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Tommy Boy (1995)

We all miss Chris Farley.  He was taken from us way too early.  Tommy Boy is his legacy and any comedy fan HAS to watch the film if they find it on cable.  It is one of the best road trip movies and rarely has there been a better comic pairing than Farley and David Spade.  Farley is the lovable doofus. Spade is a cynical jerk forced to essentially babysit him. Their antics are so hilarious that no matter how many times you see them, they make you laugh.  Just try not to laugh during the “other guy’s brake pads” scene played out on a man’s desk.  From all accounts, Chris Farley was a frenetic man with a huge heart.  Tommy Callahan is exactly that. Tommy Boy is so rewatchable because not only is it effortlessly hilariously, but it is great to spend time with Farley and remember how great he was.

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The Shawshank Redemption (1994)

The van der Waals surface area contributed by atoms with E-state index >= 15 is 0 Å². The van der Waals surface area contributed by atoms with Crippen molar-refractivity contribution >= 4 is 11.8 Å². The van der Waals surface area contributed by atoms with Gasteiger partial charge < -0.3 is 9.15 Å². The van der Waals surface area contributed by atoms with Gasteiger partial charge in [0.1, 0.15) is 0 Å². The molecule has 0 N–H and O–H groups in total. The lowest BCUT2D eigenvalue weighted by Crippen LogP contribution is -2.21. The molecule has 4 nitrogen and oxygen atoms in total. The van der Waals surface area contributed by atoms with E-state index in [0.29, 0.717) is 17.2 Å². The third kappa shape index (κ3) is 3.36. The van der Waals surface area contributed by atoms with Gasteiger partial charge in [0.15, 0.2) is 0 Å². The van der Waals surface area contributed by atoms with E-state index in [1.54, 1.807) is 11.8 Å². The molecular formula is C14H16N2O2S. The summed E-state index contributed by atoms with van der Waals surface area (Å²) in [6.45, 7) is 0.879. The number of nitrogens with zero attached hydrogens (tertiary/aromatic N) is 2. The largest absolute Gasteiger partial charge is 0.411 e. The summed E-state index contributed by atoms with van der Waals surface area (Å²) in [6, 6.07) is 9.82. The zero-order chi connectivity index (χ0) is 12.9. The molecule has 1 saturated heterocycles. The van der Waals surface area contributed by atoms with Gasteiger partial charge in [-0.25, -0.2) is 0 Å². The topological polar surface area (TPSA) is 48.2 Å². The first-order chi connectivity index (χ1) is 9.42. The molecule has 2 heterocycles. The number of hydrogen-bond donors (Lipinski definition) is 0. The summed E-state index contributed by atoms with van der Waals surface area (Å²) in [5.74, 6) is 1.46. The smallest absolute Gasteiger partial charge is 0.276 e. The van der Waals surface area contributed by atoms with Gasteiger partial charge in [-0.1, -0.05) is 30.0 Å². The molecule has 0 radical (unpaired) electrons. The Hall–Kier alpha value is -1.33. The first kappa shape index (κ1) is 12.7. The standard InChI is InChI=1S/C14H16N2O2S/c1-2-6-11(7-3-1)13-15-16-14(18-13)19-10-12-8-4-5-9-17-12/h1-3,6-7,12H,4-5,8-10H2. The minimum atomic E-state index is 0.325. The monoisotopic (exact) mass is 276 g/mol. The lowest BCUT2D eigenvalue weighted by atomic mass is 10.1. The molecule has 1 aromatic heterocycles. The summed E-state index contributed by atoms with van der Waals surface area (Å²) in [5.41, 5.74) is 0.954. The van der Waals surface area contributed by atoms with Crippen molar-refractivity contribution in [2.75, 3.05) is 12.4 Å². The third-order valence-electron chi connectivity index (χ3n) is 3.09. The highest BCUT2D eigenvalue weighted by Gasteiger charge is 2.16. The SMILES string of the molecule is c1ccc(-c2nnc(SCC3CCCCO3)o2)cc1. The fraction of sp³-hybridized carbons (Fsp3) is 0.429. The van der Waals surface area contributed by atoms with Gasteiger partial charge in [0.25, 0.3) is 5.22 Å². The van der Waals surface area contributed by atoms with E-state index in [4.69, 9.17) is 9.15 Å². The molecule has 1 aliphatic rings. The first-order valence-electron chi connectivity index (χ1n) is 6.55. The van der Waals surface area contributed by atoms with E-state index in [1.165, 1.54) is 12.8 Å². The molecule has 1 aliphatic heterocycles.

This Frank Darabont/Stephen King masterpiece is the king of rewatchable movies.  When The Shawshank Redemption came out in 1994, it was critically acclaimed.  It garnered 7 Academy Award nominations that year but was totally shut out by Forrest Gump and Pulp Fiction.  However, it went on to become the most rented film of 1995 and one of the biggest selling releases of all time.  What’s more, TNT acquired the rights for extremely cheap and played it incessantly. The film’s popularity catapulted it atop IMDB’s Top 250 list.  Admit it.  If you are channel surfing and you see Shawshank, usually on TNT, you stop.  Andy and Red’s story is just so perfectly told.  If you tune in early on, you get the pleasure of Andy and Red’s friendship blooming.  If you tune in later, you may catch the brilliant prison break. Whatever it is, even if it is for 10 minutes, you are going to get a delicious morsel of pleasure from one of the greatest films of all time.